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Oliver Stone on Wall Street, Gordon Gekko, and Hugo Chávez

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The US media tend to ignore the fact that so many of the poor today are better off than under previous regimes. From 1980-2000 when neo-liberal policies reigned, growth was dismal, the gap between rich and poor grew far larger. Yet, until the Wall Street-induced recession, growth has been high across the region under this new breed of leftist leaders. From 2003-2008, for example, Venezuela’s economy nearly doubled in size. After [former Argentine President] Nestor Kirchner got rid of the IMF loans [after he came to power], unemployment dropped from 20 to 8 percent, and the economy grew 63 percent over 6 years.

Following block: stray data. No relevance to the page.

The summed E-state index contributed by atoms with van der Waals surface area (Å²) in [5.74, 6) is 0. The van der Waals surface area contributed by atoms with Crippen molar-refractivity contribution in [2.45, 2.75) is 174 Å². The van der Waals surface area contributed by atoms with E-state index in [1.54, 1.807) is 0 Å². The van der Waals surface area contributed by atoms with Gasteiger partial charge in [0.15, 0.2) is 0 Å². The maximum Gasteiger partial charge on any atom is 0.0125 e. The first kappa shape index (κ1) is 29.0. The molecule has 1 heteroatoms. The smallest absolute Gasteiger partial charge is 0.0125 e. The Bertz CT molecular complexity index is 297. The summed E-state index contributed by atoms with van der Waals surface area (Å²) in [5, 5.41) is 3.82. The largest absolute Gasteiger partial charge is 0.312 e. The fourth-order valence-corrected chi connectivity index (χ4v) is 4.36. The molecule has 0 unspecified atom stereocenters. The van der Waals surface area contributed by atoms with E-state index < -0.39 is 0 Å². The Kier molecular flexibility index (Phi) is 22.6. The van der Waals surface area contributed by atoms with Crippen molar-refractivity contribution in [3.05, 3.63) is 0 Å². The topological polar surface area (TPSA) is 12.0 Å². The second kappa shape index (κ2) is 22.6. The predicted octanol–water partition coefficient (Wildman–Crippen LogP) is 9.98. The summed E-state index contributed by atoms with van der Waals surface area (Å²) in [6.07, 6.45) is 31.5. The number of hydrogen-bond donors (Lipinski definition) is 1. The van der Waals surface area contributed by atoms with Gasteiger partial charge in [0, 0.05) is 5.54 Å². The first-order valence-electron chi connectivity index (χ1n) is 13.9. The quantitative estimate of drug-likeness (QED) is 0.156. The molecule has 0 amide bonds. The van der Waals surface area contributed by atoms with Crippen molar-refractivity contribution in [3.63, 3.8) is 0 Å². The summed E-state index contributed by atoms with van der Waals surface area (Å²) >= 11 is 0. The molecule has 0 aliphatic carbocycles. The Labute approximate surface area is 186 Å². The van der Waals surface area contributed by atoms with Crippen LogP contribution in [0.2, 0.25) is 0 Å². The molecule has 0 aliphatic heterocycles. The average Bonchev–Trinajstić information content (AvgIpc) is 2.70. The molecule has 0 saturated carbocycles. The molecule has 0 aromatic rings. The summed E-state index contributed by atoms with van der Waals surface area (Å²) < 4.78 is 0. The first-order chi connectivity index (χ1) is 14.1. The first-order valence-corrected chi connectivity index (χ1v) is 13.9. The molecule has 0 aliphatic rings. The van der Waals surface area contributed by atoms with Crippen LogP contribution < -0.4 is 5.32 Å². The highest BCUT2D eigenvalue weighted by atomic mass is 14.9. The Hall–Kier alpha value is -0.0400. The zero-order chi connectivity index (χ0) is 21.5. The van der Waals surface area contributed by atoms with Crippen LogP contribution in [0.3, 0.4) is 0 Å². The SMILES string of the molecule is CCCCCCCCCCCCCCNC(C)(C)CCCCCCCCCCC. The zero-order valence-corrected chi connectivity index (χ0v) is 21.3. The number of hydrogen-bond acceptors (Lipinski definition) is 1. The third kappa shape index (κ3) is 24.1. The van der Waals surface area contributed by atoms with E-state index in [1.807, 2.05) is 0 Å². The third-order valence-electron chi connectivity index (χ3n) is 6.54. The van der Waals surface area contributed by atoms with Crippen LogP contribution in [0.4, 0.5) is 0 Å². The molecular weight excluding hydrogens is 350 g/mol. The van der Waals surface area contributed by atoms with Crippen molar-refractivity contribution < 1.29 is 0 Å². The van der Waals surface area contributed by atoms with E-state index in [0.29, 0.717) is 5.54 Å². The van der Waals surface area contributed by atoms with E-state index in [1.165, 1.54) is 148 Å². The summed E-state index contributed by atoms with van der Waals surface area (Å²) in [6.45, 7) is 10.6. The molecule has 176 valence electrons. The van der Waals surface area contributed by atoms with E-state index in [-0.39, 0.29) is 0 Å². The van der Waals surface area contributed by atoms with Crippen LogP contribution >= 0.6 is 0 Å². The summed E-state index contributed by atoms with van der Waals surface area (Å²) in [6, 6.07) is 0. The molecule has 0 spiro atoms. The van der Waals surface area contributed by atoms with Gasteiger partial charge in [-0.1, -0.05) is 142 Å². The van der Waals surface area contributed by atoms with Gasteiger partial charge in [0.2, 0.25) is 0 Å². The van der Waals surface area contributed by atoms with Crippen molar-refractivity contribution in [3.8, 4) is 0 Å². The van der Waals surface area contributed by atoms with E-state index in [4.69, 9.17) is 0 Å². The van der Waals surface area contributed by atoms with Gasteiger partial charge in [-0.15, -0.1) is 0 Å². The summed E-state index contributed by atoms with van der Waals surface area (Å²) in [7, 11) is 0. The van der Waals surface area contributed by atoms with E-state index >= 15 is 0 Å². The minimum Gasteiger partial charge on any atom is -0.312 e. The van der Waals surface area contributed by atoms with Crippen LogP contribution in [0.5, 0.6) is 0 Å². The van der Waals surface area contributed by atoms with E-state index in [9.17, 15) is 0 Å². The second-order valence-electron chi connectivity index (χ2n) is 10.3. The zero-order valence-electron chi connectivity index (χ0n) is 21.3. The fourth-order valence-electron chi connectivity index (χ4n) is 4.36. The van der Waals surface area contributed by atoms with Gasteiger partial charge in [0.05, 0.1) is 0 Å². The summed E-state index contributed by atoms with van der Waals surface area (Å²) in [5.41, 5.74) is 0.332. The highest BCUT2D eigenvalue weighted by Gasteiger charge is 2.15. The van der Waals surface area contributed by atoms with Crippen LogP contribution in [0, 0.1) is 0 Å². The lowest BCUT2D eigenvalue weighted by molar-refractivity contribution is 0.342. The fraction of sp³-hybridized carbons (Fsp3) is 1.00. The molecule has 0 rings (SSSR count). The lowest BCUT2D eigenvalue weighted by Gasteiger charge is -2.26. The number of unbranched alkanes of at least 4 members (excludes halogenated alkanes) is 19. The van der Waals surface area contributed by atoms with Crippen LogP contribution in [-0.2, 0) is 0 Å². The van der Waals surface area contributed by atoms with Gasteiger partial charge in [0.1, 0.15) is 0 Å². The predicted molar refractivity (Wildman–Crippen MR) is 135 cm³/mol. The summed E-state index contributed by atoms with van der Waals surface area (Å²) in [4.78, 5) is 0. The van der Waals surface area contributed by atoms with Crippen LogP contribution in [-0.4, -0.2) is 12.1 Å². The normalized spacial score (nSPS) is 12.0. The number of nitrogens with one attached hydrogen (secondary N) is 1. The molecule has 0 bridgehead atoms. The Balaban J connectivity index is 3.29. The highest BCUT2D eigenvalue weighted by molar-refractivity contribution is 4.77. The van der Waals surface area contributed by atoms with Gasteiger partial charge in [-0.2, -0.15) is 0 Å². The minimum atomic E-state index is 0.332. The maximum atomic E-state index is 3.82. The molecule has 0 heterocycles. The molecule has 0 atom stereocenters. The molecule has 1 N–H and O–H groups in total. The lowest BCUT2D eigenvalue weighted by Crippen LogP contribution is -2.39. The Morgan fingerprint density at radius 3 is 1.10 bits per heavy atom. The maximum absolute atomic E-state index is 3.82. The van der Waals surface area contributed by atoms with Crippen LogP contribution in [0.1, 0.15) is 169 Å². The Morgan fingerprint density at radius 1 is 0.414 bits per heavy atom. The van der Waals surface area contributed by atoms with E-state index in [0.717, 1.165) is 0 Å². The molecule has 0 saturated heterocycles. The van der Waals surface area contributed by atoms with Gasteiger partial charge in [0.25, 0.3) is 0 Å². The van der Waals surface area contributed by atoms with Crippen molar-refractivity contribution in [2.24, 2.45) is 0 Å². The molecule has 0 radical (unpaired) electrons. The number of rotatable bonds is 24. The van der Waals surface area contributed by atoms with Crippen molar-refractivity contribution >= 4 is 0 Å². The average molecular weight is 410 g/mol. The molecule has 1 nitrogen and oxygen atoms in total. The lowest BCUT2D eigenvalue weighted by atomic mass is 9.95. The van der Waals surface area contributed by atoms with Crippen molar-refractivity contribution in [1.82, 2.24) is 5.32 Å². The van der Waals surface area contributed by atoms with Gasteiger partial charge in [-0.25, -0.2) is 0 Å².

Criticisms of Venezuela

Gardels: Yet, key figures of Latin America’s left are also critical of Chávez, Morales and the rest. Jorge Castaneda, Mexico’s former foreign minister, divides Latin America into the “irresponsible” left of Venezuela, Bolivia, and Argentina and the “sensible” left of Brazil and Chile.

His worry is that the “irresponsible” left’s anti-globalization, populist spending policies, in the mold of [mid-20th century Argentine President] Juan Perón, will lead Latin American back to the old cycle of inflation, stagnation, personalist authoritarian rule, corruption and disillusion. Former Brazilian president Fernando Henrique Cardoso has the same worry: “A country has to make a living in a globally competitive environment,” he says. “Building prosperity requires caution and patience. It requires time. Populism is a short cut that doesn’t work.”

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